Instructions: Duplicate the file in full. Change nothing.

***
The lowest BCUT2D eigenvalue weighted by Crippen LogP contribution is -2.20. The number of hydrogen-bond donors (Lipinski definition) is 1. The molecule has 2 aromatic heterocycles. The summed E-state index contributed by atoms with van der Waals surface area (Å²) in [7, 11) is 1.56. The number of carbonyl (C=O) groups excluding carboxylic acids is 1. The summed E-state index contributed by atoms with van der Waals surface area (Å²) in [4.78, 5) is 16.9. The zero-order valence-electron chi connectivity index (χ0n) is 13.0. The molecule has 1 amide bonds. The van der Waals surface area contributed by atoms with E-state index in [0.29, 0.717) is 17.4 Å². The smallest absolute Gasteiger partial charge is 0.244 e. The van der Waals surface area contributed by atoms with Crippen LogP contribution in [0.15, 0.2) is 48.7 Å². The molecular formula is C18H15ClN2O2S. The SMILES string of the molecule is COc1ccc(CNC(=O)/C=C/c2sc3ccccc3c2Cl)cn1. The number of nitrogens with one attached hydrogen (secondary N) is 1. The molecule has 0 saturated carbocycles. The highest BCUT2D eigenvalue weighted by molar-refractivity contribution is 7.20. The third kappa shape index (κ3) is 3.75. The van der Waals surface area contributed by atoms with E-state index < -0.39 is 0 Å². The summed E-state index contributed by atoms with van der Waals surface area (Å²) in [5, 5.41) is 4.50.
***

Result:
The lowest BCUT2D eigenvalue weighted by Crippen LogP contribution is -2.20. The number of hydrogen-bond donors (Lipinski definition) is 1. The molecule has 2 aromatic heterocycles. The summed E-state index contributed by atoms with van der Waals surface area (Å²) in [7, 11) is 1.56. The number of carbonyl (C=O) groups excluding carboxylic acids is 1. The summed E-state index contributed by atoms with van der Waals surface area (Å²) in [4.78, 5) is 16.9. The zero-order valence-electron chi connectivity index (χ0n) is 13.0. The molecule has 1 amide bonds. The van der Waals surface area contributed by atoms with E-state index in [0.29, 0.717) is 17.4 Å². The smallest absolute Gasteiger partial charge is 0.244 e. The van der Waals surface area contributed by atoms with Crippen LogP contribution in [0.15, 0.2) is 48.7 Å². The molecular formula is C18H15ClN2O2S. The SMILES string of the molecule is COc1ccc(CNC(=O)/C=C/c2sc3ccccc3c2Cl)cn1. The number of nitrogens with one attached hydrogen (secondary N) is 1. The molecule has 0 saturated carbocycles. The highest BCUT2D eigenvalue weighted by molar-refractivity contribution is 7.20. The third kappa shape index (κ3) is 3.75. The van der Waals surface area contributed by atoms with E-state index < -0.39 is 0 Å². The summed E-state index contributed by atoms with van der Waals surface area (Å²) in [5, 5.41) is 4.50.